A Tale of Two Z8s
Do you like a good coincidence? We’ve got one for you. At RM Sotheby’s Miami auction earlier this month, two BMW Z8s, from two different owners, sold for the same amount: $229,600. Both also showed 22,000-23,000 miles. One was a standard BMW Z8 and the other was the Alpina version called the BMW Alpina Roadster V8.
Taking inspiration from the classic BMW 507 of the 1950s, the BMW Z8 arrived as a 2000 model. BMW went on to build 5,703 Z8s through 2003, plus another 555 as the differently equipped Alpina Roadster. Of those, 2,503 BMW Z8s came to the U.S., along with 450 Alpinas.
It’s the kind of car that many wish BMW would build again.
BMW was in a roadster state of mind in the 1990s. The German marque built the quirky and quick Z1 roadster for 1989-1991, making 8,000 and not exporting any to the U.S. The Z3 followed for global consumption in 1995. But the big kahuna was the limited-production 2000-2003 Z8, which was priced at $128,000 new. Early buyers paid high premiums.
Living up to BMW’s “Ultimate Driving Machine” mantra, the Z8 was built for speed and corner carving. The sole powertrain offered was a 394-horsepower 4.9-liter V8 built by BMW’s M performance division and teamed to a six-speed manual transmission. There was no automatic available, but Alpina, BMW’s officially sanctioned tuner and manufacturer, would step in to fulfill that need. (Founded in 1965, Alpina became part of BMW in March 2022.)
Don’t Say “Retro”
Henrik Fisker, who worked in BMW’s advanced design studio, is credited with shaping the Z8. He subsequently left BMW for Aston Martin. Though an homage to the BMW 507, the Z8 was not a purely retro design.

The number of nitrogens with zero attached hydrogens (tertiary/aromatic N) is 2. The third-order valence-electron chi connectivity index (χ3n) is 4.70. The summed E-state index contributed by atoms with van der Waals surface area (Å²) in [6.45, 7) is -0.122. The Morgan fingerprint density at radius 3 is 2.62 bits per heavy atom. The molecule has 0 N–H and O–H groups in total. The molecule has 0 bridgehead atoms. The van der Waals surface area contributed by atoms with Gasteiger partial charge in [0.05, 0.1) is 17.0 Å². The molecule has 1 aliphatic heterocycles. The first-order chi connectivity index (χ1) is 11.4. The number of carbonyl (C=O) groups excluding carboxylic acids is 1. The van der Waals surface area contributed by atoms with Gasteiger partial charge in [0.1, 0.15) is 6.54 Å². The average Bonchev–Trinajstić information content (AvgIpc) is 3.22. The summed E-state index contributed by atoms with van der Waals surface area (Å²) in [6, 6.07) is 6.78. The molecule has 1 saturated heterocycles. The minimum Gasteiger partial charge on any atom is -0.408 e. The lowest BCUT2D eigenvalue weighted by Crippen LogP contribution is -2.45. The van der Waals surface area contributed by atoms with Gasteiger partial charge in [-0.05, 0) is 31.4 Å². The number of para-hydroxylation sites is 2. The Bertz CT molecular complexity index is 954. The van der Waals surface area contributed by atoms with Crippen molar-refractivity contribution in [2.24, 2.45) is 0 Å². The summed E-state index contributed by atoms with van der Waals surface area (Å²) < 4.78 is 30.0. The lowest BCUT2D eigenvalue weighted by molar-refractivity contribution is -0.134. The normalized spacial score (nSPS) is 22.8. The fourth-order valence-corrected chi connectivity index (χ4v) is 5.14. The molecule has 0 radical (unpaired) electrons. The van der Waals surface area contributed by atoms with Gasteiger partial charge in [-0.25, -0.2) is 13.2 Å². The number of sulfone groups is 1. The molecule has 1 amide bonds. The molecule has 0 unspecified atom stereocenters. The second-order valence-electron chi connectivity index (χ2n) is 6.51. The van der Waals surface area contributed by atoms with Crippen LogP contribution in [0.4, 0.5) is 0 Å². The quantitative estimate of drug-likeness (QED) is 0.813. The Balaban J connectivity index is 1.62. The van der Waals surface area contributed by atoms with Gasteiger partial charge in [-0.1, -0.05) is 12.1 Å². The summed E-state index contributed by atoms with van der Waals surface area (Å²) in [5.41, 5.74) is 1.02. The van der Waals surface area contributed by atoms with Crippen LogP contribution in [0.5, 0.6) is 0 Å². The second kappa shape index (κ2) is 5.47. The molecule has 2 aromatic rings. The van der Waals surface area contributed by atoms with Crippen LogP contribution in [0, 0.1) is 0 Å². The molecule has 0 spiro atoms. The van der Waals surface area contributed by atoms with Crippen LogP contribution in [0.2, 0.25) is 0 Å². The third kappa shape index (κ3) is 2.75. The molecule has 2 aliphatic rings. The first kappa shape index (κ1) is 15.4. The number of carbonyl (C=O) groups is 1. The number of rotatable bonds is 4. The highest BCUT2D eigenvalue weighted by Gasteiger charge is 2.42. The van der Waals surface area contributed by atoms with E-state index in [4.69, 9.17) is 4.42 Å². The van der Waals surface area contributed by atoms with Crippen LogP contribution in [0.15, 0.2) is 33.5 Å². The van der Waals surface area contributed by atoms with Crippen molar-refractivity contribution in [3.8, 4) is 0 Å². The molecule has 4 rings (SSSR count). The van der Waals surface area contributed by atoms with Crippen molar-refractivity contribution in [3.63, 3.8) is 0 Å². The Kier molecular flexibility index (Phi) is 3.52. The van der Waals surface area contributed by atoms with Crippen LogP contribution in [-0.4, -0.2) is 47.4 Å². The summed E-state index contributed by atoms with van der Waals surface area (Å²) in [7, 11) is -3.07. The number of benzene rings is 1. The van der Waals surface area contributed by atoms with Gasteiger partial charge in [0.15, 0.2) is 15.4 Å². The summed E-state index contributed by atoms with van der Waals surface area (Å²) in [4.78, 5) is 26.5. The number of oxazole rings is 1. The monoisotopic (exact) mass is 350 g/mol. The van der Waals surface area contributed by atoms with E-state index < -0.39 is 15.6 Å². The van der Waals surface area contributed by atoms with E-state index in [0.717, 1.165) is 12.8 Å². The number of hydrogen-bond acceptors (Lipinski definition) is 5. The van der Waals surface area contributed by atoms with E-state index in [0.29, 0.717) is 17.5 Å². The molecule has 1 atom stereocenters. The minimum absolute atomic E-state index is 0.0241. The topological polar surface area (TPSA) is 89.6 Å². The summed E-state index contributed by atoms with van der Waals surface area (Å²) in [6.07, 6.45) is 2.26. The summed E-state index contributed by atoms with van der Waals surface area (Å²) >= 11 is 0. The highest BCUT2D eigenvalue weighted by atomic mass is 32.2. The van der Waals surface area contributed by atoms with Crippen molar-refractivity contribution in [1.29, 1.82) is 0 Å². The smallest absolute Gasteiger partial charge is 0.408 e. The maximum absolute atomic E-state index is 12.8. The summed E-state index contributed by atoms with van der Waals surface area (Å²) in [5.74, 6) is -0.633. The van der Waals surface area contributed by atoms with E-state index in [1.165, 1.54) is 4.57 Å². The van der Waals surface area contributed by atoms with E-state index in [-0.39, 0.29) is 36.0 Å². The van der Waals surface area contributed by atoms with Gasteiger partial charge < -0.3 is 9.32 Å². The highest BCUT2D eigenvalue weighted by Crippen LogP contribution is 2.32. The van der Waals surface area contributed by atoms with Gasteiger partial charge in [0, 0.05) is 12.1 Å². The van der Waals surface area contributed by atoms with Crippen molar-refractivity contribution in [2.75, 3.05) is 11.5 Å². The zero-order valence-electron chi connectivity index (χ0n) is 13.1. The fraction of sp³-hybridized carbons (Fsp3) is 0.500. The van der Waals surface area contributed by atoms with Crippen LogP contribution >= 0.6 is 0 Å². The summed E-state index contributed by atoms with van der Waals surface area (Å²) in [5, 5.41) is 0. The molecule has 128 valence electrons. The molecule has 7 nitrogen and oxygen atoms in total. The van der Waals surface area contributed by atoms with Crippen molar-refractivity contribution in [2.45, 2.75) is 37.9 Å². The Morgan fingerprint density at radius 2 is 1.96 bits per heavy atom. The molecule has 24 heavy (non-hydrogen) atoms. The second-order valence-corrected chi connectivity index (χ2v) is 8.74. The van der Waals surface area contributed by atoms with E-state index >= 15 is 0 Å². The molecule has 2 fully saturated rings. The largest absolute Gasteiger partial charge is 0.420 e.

BMW built the Z8 on a special production line in its Munich facility, largely by hand. Construction used a riveted and MIG-welded aluminum spaceframe structure, to which aircraft aluminum body panels were bolted to help make repairs easier. Aluminum construction kept the roadster’s weight to 3,500 pounds. That was about 700 pounds lighter than the contemporary Mercedes-Benz SL500, which was about the same size.
Front coil-over strut suspension and multilink rear suspension systems were aluminum and tuned for maximum agility, with the car capable of nearly 1.0g cornering. BMW placed the V8 behind the front wheel centerline to give the Z8 a 50:50 weight balance.
The Z8 rode on 18-inch aluminum wheels with a “staggered” tire setup, 245/45WR18 front, and 275/40WR18 in the back.
In today’s world of 600-horsepower luxury SUVs, the BMW Z8’s 394 horsepower might seem a tad tame. Banish that thought and (1) go back to the 3,500-pound vehicle weight and (2) remind yourself that it’s the stunning BMW S62 4.9-liter V8, a naturally aspirated aluminum sculpture built by the M division and also used in the M5 sedan.
The S62 V8’s 369 lb-ft of torque came in at 3,800 rpm, and 85 percent of that was on tap right from 1,500 rpm, or basically the moment your right foot touched the accelerator. Keep your foot down and work the six-speed stick quickly, and the Z8 could do 0-60 in 4.2 seconds and blaze the quarter mile in 12.6 seconds at 111.8 mph according to Motor Trend’s testing. Car and Driver got similar results, which were better than the Ferrari 360 Spider in the magazine’s exotic car comparison test that also included an Aston Martin DB7 Volante.